Keepin’ it Fresh

In anticipation of spring (which can never come fast enough), I thought it might be a good time to air some updates around here.

In the last few months I:

  1. Attended the ACM Richard Tapia Celebration of Diversity in Computing Conference, where I met some really excellent people.
  2. Also attended the ACM (SIGCHI) CHI Play conference, where I again met some really excellent people–and saw some fabulous games and games research.
  3. Saw the publication of my  contribution to the CHI Play conference, “Considering Diversity in Collaborative Video Game Design Work,” in the OFFICIAL ACM DIGITAL LIBRARY. OFFICIALLY.
  4. Dislocated my knee and fractured my kneecap. 😦
  5. Took–and passed–some important exams while on pain medication. (See #4) 🙂
  6. ~Successfully~ completed the first semester of my totally new online course, Academic Success in the Digital University (and started the second, EVEN MORE FRESH, semester).

And now, until summer fun in the sun comes again–

Stay warm, stay dry, and (above all)

stay fresh!


Teaching Tweeting: Recommendations for Teaching Social Media Work in LIS and MSIS Programs

I’m pleased as punch to (belatedly) announce the publication of some key findings from our work on the Institute of Museum and Library Services-funded project: “21st Century Information Workers: What Core Competencies Should MSIS Students Learn?” (Conducted through the UT-Austin iSchool.)

Teaching Tweeting: Recommendations for Teaching Social Media Work in LIS and MSIS Programs focuses on the results from the module of the project that looked specifically at curricula recommendations for future information professionals working with social media.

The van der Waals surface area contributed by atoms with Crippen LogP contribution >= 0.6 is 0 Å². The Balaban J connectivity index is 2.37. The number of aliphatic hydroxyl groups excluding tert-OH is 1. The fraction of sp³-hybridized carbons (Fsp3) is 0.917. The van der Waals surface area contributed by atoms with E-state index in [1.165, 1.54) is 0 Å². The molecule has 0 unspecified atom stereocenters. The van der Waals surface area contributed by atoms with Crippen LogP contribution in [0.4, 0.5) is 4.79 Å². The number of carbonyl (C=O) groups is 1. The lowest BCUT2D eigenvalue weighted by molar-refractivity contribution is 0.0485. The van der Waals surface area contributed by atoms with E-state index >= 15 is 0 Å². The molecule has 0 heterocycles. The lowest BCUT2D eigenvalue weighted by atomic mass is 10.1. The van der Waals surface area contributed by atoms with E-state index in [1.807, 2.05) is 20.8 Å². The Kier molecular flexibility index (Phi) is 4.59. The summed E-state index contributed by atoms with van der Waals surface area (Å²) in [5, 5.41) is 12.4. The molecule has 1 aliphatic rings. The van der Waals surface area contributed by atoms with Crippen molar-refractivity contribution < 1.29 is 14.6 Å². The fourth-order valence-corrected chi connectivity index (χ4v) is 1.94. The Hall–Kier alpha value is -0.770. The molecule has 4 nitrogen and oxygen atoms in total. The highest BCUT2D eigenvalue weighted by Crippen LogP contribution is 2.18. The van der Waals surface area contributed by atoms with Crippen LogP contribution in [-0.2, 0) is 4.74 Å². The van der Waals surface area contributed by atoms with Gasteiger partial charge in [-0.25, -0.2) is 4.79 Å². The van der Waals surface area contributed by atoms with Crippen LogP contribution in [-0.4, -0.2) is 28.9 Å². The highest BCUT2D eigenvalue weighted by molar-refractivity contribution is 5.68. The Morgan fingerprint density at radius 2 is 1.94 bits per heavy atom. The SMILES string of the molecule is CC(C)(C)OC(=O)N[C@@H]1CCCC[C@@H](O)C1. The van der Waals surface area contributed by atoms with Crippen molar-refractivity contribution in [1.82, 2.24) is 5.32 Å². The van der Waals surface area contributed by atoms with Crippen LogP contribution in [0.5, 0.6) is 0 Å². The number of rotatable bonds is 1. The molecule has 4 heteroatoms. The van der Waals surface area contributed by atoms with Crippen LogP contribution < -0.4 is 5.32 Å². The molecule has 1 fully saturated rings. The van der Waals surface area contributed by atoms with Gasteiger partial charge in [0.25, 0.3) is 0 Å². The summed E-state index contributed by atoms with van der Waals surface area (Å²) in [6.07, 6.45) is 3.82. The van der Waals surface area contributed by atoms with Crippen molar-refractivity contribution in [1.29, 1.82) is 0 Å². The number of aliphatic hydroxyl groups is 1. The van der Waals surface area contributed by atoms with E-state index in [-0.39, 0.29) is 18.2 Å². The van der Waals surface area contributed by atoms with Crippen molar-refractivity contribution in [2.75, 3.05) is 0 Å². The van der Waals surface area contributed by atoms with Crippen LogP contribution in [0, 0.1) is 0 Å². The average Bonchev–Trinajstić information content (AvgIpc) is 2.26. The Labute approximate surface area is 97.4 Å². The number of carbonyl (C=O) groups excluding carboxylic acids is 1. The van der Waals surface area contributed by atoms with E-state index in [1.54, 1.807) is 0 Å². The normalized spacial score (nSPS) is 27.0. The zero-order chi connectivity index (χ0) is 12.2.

Thanks and congratulations also go to my two co-authors–Melissa G. Ocepek and Dr. Lecia J. Barker–and to the rest of the research team.

This paper was first published online in the Journal of Education for Library and Information Science (JELIS) in Volume 57, Number 1 (Winter 2016).

“Internet harassment and online threats targeting women: Research review”

My early pass at a literature review on gender-based online harassment that I prepared for my iConference 2015 poster (“Addressing Gender-Based Harassment in Social Media: A Call to Action“) was recently included in Journalist’s Resource’s online roundup of publications on the topic. I’m honored to be included with such great writers and researchers, and I highly recommend reading Journalist’s Resource’s summary on the topic and checking out the other (fabulous and fascinating) cited articles.

Most of these articles were published within the last year–several were even completely new to me. Now to add them to my own on-going, ever-growing, all-consuming literature review…

Christopher Kiel “gives awesome testimony to the Senate Committee”

This testimony is in response to the proposed Texas Senate Bill #1 (aka House Bill #2), the infamous “omnibus” abortion “regulation and safety” bill. The testimony was given around 10:45 pm (CDT) on July 8, 2013 in front of the Texas Senate Committee of Health and Human Services.

Although SB1/HB2 was (despicably) passed on a final vote yesterday from the Texas Senate, Christopher’s testimony was one of the many valuable voices of the people that needed to be heard and I’m proud to have had a small hand in it. (I’ll have more to say about my experiences with the public testimony later.)

Many people thanked him in person for his rhetorical points (and for the LOLZ), even several days after giving this testimony. But as he says, it was a much easier testimony to give than many of the stories we heard over the 16 or so hours of the committee. (It helps to be speaking from a position of dominant identity.)

But for now, you can just call him Mr. Southern White Man.

Thanks to Bethany Bannister (@bethanyswrld) for editing this footage and posting it on YouTube.